The US Department of Energy’s (DOE) Bioenergy Technologies Office (BETO) has selected seven projects to receive up to $10 million to support innovative technologies and solutions to help advance the development of advanced biofuels, including bugaboo and drop-in hydrocarbons.
The Bioenergy Technologies Office is working to produce cost-competitive ($3/gallon of gasoline equivalent) advanced biofuels from non-food biomass resources that reduce greenhouse gas emissions by 50% or more versus petroleum-based alternatives. These newly selected projects are intended to support this effort.
|Funding (up to)
|Metabolix in collaboration with North Carolina State University
|Develop a non-genetically modified, non-food feedstock, Camelina sativa, with significantly increased seed yield and oil content to maximize oil yields per acre, thereby enabling the widespread use of a currently underutilized non-food feedstock.
|Pacific Northwest National Laboratory in collaboration with MicroBio Engineering
|Develop a process to produce microalgae directly from CO2 in air at high productivities, thereby decoupling algal growth from CO2 sources.
|The Ohio State University in collaboration with the University of Alabama and Green Biologics
|Develop a cellulosic butanol production process with high productivities, yields, and carbon conversion through novel metabolic engineering of two different pathways.
|The University of California, Riverside in collaboration with the University of Tennessee-Knoxville and CogniTek
|Further develop a co-solvent pretreatment for high yields of clean fuel precursor fractions that can significantly improve downstream chemical catalytic upgrading to final biofuel additives.
|Develop the production of cost-competitive C8 fatty acid derivatives (which can readily be converted to high-performance lubricants and synthetic oils) from cellulosic sugars via novel metabolic engineering pathways.
|Kiverdi in collaboration with the National Renewable Energy Laboratory
|Further develop processes and genetic tools to produce hydrocarbons in previously unengineered bacteria that directly utilize biomass-derived syngas for growth.
|The Gas Technology Institute in collaboration with W.R. Grace and Company and Michigan Technological University
|Develop a process to catalytically convert biomass and methane into hydrocarbon liquid fuels and chemicals at high yields, while simultaneously decreasing hydrogen consumption.
President Obama’s fiscal year (FY) 2016 budget request submitted earlier this month included $246 million for BETO—a $21-million increase from BETO’s enacted budget for FY 2015. This increase was across all Office programs: Feedstocks, Conversion Technologies, Demonstration and Market Transformation (new title; formerly “demonstration and deployment”), and Strategic Analysis and Cross-Cutting Sustainability.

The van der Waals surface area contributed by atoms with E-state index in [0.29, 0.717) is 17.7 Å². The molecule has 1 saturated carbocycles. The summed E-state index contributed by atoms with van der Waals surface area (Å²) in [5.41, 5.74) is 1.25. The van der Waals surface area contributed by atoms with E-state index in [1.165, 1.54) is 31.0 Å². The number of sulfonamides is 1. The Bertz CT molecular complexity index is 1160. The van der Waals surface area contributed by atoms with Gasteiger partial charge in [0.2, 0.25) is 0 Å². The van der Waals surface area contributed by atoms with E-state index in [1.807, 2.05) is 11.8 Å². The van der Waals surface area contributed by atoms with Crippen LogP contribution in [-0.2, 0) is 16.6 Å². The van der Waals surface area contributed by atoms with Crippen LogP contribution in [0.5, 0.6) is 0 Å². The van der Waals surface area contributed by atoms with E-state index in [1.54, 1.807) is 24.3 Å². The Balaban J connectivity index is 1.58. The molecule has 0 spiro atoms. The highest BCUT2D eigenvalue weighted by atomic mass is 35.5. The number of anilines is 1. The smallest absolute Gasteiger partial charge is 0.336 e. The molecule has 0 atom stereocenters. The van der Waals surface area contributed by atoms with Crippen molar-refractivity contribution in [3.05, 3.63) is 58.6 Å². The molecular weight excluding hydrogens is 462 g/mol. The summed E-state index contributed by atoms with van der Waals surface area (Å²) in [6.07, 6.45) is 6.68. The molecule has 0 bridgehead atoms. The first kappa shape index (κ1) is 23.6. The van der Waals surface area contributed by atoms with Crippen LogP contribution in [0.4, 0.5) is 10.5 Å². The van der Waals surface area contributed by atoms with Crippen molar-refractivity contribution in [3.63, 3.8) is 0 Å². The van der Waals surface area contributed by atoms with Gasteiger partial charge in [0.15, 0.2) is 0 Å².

Specific proposed changes in BETO program activities include the following:
Feedstocks (including Algae): Increased funding will be applied to the FY 2016 Algal Biomass Yield Phase 2 funding opportunity for up to three facilities to reduce the risk of scaling up to achieve 2,500 gallon/acre annual average yields of biofuel intermediate oil at the one-acre cultivation equivalent scale.
Conversion Technologies: The increase reflects a greater emphasis on preparing to conduct validation activities at a scale above bench scale with process integration to meet the FY 2017 research and development target (to validate a mature, modeled thermochemical conversion cost of $3.39/gallon gasoline equivalent for a combined blendstock) as technologies reach greater maturity and de-risk the technologies in preparation to release the successful projects to the Demonstration and Market Transformation Program.
Demonstration and Market Transformation: Increased funding will be applied for up to three new pilot projects or one new demonstration project that will enable the advancement of a wider array of technology pathways converting biomass feedstocks to hydrocarbon fuels.
Strategic Analysis and Cross-Cutting Sustainability: Increase funding for projects focused on improving the environmental and social benefits of bioenergy production while generating critical data on feedstock quality, logistics costs, and life-cycle greenhouse gas emissions.